Kenaf fibers have been gaining great interest in fabricating composites with thermoset and thermoplastic polymers. However, natural fibers have had limits in their applications due to surface properties and moisture sorption that limit their application in semi-structural exterior components. Natural fibers undergo a retting treatment that uses micro-organisms and moisture to assist in removing material surrounding the fiber bundles to assist in removing the fiber from the stem. These treatments require follow-on surface modifications to reduce water sorption. This study applies a thermochemical modification called torrefaction on kenaf fibers that modifies the fiber chemistry by thermally removing chemical components as a method to reduce water sorption and investigate the thermal changes to the fiber properties. The study evaluates the effect of temperature, time, and atmospheres that were used and how it affects the fiber properties. Two temperatures of 175 °C and 275 °C were used based on chemical decomposition of xylan and cellulose with variates of time, (2 hours and 6 hours), reduced atmospheric pressure of -5 and -20 inches of mercury, and gases of nitrogen and air. The torrefaction results show temperature and time were the key contributors to fiber modifications with temperatures of 175 °C for 2 and 6 hours were less than 10% total mass loss, whereas, temperature experiments of 275 °C for 2 and 6 hours had mass losses from 20-80%. The kenaf fiber performance in water sorption was reduced in all conditions with the best performing fiber treated at 175 °C for 6 hours. Water sorption was reduced between 30-50% depending on the relative humidity of up to 85%. There was significant fiber strength degradation of all samples treated at 275 °C and were very frangible. Fibers treated at 175 °C did have a 40% reduction in fiber strength and the 6 hour treated fibers had a 20% reduction in strain at break. The moduli of 175 °C treatments were statistically indifferent. The results of molded composite panels from sheet molding compound showed a 50% reduction in 24-hour soak water uptake, however, there was a 20% reduction in tensile strength of the 175 °C treated fiber.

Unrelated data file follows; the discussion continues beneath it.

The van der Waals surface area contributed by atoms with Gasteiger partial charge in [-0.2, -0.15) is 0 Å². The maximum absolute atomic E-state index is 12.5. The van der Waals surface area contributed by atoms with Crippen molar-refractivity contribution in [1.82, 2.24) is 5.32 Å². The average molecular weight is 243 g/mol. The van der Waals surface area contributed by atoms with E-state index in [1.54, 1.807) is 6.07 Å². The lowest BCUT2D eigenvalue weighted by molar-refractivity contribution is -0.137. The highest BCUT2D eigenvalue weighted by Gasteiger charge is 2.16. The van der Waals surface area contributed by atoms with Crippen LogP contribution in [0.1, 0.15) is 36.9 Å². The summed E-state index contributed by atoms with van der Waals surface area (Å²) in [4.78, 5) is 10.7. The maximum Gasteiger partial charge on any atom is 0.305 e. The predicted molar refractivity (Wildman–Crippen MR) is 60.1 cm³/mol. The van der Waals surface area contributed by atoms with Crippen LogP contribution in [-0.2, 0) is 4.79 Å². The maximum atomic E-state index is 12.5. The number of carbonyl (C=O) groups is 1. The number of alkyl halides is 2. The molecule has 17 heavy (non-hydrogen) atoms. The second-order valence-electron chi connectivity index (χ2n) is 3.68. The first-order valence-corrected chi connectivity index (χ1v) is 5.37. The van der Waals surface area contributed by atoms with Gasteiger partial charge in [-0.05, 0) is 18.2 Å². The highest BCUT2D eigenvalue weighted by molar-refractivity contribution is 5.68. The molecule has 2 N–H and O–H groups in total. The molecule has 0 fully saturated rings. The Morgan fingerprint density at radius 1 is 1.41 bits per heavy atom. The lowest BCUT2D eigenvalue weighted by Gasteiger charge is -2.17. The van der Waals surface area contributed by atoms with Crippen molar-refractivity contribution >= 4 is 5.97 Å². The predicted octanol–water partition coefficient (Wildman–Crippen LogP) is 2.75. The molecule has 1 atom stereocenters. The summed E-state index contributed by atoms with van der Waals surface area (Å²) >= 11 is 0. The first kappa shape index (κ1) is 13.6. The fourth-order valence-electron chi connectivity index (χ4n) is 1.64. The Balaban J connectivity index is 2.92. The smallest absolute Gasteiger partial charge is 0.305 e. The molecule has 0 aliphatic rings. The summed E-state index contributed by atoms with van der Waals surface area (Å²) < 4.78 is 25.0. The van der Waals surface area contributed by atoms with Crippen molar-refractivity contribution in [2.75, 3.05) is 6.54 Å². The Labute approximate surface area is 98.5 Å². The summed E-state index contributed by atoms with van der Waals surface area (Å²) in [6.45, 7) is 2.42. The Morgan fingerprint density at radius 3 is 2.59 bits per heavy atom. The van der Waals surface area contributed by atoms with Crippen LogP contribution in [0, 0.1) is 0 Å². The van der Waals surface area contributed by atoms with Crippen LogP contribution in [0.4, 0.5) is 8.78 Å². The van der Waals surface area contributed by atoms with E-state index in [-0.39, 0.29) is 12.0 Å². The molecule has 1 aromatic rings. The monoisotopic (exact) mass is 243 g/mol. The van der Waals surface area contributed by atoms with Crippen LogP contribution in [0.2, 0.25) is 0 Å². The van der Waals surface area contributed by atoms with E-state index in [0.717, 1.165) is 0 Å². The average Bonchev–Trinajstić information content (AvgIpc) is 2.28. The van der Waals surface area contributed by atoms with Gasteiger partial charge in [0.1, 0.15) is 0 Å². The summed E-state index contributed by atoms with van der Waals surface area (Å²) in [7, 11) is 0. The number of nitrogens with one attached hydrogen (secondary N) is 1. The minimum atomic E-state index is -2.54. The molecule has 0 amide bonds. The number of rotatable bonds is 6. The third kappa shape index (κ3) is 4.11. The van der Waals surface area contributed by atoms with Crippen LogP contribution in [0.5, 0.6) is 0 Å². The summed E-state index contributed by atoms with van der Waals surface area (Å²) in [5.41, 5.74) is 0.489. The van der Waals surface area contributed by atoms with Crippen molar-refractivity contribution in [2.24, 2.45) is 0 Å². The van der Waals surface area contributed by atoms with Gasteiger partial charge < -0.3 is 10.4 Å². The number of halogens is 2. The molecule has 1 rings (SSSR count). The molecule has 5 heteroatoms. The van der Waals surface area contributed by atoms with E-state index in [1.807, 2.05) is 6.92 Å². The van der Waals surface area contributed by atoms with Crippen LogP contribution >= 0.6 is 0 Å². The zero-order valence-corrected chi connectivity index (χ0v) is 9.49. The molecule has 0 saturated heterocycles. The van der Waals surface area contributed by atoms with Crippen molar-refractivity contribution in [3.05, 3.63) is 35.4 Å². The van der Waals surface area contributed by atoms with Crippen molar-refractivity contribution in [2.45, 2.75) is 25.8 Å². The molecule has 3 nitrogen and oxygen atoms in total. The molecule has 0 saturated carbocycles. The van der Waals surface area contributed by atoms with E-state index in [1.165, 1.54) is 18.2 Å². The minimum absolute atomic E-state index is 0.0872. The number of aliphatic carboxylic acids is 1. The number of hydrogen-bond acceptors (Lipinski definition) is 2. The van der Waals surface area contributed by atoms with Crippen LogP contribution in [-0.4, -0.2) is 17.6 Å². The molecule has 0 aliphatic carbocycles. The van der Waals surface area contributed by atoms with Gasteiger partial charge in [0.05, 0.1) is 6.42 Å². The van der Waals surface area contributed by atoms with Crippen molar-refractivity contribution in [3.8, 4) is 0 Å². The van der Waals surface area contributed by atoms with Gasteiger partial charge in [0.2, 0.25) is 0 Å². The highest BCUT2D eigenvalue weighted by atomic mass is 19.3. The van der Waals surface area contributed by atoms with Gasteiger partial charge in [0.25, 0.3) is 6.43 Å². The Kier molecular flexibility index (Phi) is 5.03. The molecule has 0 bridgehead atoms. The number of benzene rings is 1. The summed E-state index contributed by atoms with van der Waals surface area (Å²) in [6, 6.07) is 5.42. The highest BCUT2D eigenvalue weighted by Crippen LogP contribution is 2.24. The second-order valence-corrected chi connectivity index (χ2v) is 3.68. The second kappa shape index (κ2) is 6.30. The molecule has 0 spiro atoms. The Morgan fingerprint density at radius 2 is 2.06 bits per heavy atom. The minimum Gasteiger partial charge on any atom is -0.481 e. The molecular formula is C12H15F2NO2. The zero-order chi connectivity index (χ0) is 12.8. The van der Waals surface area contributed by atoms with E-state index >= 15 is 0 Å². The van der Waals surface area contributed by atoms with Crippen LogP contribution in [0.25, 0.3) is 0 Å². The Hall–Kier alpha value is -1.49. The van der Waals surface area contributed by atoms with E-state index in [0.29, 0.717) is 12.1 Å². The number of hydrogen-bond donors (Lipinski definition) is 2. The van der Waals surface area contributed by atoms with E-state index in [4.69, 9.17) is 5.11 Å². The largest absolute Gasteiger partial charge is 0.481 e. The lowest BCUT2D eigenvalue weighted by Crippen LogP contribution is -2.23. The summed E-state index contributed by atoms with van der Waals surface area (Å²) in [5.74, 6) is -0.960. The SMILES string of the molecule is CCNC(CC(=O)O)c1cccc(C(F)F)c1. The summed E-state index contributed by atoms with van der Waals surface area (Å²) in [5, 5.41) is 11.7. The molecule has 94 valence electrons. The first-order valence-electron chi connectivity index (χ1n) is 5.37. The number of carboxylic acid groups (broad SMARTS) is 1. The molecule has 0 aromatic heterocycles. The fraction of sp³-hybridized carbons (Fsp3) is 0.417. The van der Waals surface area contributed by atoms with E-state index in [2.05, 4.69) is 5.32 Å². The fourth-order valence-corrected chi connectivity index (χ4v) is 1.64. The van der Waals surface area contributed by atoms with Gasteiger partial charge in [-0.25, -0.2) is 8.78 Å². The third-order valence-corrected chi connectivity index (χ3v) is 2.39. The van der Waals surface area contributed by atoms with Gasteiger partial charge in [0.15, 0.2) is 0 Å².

|Commitee:||Englund, Karl, Scuderio, Louis, Smith, Lloyd|
|School:||Washington State University|
|School Location:||United States -- Washington|
|Source:||DAI-B 80/07/(E), Dissertation Abstracts International|
|Keywords:||Retting treatment, Thermal changes, Thermoplastic polymers, Water absorption|
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